Skip to main content

Mucositis After Head/Neck Cancer Treatment More Prevalent Than Previously Known, Roswell Park Study Shows

Most head/neck cancer patients experience this side effect associated with poor quality of life, worse outcomes


While most patients treated with radiation therapy for cancers of the head and neck develop oral mucositis, there is no standard approach for monitoring those patients for this often-debilitating side effect of cancer treatment or for measuring its severity. In new work published today by JAMA Network Open, a research team at Roswell Park Comprehensive Cancer Center shows that more patients than previously thought experience mucositis and can benefit from earlier diagnosis and intervention to address its effects.

Oral mucositis, a condition marked by inflammation after treatment for head and neck cancer, causes painful ulcers and bleeding of the mucosal tissue, often leading to difficulty talking, eating and swallowing. The condition can affect the patient’s quality of life profoundly, leading to weight loss, placement of a feeding tube, longer and more frequent hospitalization, increased use of opiates to relieve pain and financial difficulties due to additional treatment costs.

The results of most prior studies examining mucositis and clinical outcomes in patients with head/neck cancers may no longer be relevant: They were conducted when few of these patients received targeted chemoradiation, a treatment approach that combines radiation therapy and chemotherapy.

“We know that mucositis following chemoradiation is one of the major drivers of poor outcomes in patients undergoing treatment for head and neck cancers,” says the study’s principal investigator, Anurag Singh, MD, Director of Radiation Research and Director of Head & Neck and Lymphoma Radiation Services at Roswell Park. “Mucositis is often tied to more hospitalizations, treatment disruptions and other factors that are associated with worse treatment outcomes and worse quality of life.”

Austin Iovoli, MD, of Rowell Park’s Department of Radiation Medicine, is first author of the study, which is the largest and longest-term of its kind. Between 2015 and 2022, data were collected from 576 Roswell Park patients who received definitive or adjuvant intensity-modulated radiation therapy to treat primary head and neck cancer, either with or without adjuvant chemotherapy.

During the course of treatment, nearly all patients — 568 out of 576 (98.6%) — reported some degree of mouth and throat soreness. Of those, 360 (62.5%) experienced severe symptoms and were twice as likely as the others to be hospitalized (13.9% vs. 25.0%), typically to treat dehydration or malnourishment, or for pain control. More than half of all patients (56.8%) said they had moderate or severe difficulty swallowing; 69.4% reported moderate or severe difficulty eating; and 48.6%, moderate or severe difficulty drinking.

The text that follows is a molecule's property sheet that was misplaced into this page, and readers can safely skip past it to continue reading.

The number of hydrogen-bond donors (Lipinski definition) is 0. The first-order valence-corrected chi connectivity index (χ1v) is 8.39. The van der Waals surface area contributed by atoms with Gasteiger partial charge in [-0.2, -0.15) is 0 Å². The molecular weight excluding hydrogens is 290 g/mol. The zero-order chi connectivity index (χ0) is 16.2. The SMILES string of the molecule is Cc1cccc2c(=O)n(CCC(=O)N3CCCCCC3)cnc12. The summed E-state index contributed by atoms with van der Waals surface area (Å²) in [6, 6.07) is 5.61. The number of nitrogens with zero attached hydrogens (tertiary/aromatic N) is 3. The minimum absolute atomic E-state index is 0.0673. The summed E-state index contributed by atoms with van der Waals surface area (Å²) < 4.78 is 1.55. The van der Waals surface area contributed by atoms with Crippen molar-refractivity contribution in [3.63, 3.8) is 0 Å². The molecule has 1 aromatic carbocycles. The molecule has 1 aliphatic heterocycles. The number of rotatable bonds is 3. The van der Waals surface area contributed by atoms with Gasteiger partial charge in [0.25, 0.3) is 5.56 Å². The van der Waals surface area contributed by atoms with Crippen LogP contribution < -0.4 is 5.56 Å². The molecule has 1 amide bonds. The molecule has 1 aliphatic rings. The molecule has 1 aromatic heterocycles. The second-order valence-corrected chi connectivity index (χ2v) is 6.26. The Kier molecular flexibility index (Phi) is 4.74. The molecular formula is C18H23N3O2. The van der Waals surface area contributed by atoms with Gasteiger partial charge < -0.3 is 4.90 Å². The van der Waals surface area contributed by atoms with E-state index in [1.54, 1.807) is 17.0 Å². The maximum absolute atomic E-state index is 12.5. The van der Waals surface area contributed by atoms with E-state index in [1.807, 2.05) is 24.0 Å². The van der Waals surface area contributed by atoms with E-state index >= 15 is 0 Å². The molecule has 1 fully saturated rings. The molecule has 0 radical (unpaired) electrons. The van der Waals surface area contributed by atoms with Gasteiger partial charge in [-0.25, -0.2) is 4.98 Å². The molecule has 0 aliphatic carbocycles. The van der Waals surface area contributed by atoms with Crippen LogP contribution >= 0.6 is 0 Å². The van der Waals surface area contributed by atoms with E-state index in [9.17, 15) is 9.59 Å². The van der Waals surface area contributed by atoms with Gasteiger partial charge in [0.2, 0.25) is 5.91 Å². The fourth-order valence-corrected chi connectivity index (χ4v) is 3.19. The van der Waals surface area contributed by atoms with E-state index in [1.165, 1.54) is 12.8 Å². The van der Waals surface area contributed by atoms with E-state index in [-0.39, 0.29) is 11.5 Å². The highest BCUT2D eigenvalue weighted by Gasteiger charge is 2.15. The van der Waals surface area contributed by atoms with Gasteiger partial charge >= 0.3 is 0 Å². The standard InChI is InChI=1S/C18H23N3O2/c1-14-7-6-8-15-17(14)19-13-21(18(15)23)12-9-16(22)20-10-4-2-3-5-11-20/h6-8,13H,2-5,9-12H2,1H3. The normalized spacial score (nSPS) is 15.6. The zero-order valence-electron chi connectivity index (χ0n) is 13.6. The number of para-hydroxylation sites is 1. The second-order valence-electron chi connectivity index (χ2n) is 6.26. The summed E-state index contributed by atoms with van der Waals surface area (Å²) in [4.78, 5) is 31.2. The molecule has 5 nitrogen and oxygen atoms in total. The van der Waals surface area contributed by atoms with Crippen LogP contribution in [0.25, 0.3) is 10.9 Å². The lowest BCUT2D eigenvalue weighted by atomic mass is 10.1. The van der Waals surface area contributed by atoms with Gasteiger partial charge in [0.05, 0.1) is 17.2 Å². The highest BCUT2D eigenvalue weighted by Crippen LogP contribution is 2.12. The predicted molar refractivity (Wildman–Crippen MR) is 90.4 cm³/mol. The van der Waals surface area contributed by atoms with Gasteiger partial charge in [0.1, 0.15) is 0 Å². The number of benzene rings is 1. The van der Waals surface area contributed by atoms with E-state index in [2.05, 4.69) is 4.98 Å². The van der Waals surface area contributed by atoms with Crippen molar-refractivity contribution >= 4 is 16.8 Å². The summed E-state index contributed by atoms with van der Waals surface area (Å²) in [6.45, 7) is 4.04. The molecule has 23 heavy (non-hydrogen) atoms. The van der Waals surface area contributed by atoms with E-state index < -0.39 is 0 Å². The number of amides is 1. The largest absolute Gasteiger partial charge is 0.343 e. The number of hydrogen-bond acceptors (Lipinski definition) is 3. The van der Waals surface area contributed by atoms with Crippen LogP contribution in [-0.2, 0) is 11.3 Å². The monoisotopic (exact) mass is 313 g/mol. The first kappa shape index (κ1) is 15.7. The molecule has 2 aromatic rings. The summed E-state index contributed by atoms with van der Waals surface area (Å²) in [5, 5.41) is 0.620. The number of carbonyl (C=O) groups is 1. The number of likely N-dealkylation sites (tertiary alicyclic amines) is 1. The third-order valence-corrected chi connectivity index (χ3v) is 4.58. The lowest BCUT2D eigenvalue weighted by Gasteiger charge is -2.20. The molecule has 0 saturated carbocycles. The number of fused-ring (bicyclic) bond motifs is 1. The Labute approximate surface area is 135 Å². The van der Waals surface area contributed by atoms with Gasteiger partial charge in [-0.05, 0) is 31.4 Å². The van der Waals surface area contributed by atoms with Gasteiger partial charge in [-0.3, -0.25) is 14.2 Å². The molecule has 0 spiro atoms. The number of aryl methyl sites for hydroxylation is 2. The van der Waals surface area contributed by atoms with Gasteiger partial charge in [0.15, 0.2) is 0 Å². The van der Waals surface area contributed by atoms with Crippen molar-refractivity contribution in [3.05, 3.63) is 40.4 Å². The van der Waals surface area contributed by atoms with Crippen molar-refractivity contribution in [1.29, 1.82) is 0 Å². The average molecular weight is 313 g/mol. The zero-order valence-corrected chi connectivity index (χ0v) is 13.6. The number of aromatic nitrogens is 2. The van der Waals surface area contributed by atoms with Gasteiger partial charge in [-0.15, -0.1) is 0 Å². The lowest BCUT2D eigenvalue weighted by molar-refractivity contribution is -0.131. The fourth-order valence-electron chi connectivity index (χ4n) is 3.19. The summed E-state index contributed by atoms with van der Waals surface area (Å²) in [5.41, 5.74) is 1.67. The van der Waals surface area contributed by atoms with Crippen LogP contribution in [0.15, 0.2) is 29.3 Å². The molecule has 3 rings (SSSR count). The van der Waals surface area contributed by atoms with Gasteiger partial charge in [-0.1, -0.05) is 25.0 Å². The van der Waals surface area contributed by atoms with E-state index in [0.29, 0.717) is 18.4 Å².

Because mucositis can be difficult to spot by visual examination of the treatment area, the Roswell Park team used a validated survey for patients to self-report mouth and throat soreness on a weekly basis, to help identify the problem earlier and make it possible to intervene in time to reduce the severity of symptoms. Symptoms were addressed promptly — for example, by increasing fluid intake — and that strategy cut the hospitalization rate in half.

Dr. Singh notes that the mucositis management plan at Roswell Park also includes educating patients about the need for practicing good oral hygiene, staying hydrated and maintaining good nutrition to protect against mucositis.

He adds that previous studies have shown that opioid use is associated with more severe OM symptoms, and that better pain-relief solutions are essential. For pain control, all eligible Roswell Park patients who receive chemoradiation for head and neck cancer are given gabapentin — a nonopioid — prophylactically, plus acetaminophen and non-steroidal anti-inflammatory drugs such as aspirin, on an alternating basis, before opioids are prescribed.

“This work demonstrates how critically important it is to seek and act on information from cancer patients about what they’re experiencing as they go through treatment,” says Dr. Singh. “It’s part of our longer-term vision for improving outcomes by understanding the patient factors that drive outcomes.

“By focusing on quality of life, we’ve learned a lot of things that continue to inform our practice and our clinical trials.”

The research was supported in part by a grant from the National Cancer Institute (award P30CA016056).

Powered by BroadcastMedBROADCASTMED
BroadcastMed Privacy Policy